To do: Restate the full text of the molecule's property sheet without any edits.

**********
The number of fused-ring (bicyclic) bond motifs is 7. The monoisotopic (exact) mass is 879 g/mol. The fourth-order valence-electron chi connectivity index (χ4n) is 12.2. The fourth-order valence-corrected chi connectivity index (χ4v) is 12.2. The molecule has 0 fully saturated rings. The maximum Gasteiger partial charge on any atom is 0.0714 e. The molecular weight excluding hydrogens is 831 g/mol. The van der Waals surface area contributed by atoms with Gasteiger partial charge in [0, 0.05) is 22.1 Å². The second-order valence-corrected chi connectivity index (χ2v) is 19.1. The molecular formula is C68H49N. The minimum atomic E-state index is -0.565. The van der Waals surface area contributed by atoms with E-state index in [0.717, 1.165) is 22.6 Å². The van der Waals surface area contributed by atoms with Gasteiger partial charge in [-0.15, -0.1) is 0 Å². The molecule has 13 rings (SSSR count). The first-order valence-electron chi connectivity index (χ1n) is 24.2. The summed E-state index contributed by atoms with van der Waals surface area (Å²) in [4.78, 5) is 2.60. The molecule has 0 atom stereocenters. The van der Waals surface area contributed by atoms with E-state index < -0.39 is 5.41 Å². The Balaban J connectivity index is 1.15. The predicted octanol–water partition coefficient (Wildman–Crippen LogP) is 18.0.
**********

The number of fused-ring (bicyclic) bond motifs is 7. The monoisotopic (exact) mass is 879 g/mol. The fourth-order valence-electron chi connectivity index (χ4n) is 12.2. The fourth-order valence-corrected chi connectivity index (χ4v) is 12.2. The molecule has 0 fully saturated rings. The maximum Gasteiger partial charge on any atom is 0.0714 e. The molecular weight excluding hydrogens is 831 g/mol. The van der Waals surface area contributed by atoms with Gasteiger partial charge in [0, 0.05) is 22.1 Å². The second-order valence-corrected chi connectivity index (χ2v) is 19.1. The molecular formula is C68H49N. The minimum atomic E-state index is -0.565. The van der Waals surface area contributed by atoms with E-state index in [0.717, 1.165) is 22.6 Å². The van der Waals surface area contributed by atoms with Gasteiger partial charge in [-0.15, -0.1) is 0 Å². The molecule has 13 rings (SSSR count). The first-order valence-electron chi connectivity index (χ1n) is 24.2. The summed E-state index contributed by atoms with van der Waals surface area (Å²) in [4.78, 5) is 2.60. The molecule has 0 atom stereocenters. The van der Waals surface area contributed by atoms with E-state index < -0.39 is 5.41 Å². The Balaban J connectivity index is 1.15. The predicted octanol–water partition coefficient (Wildman–Crippen LogP) is 18.0.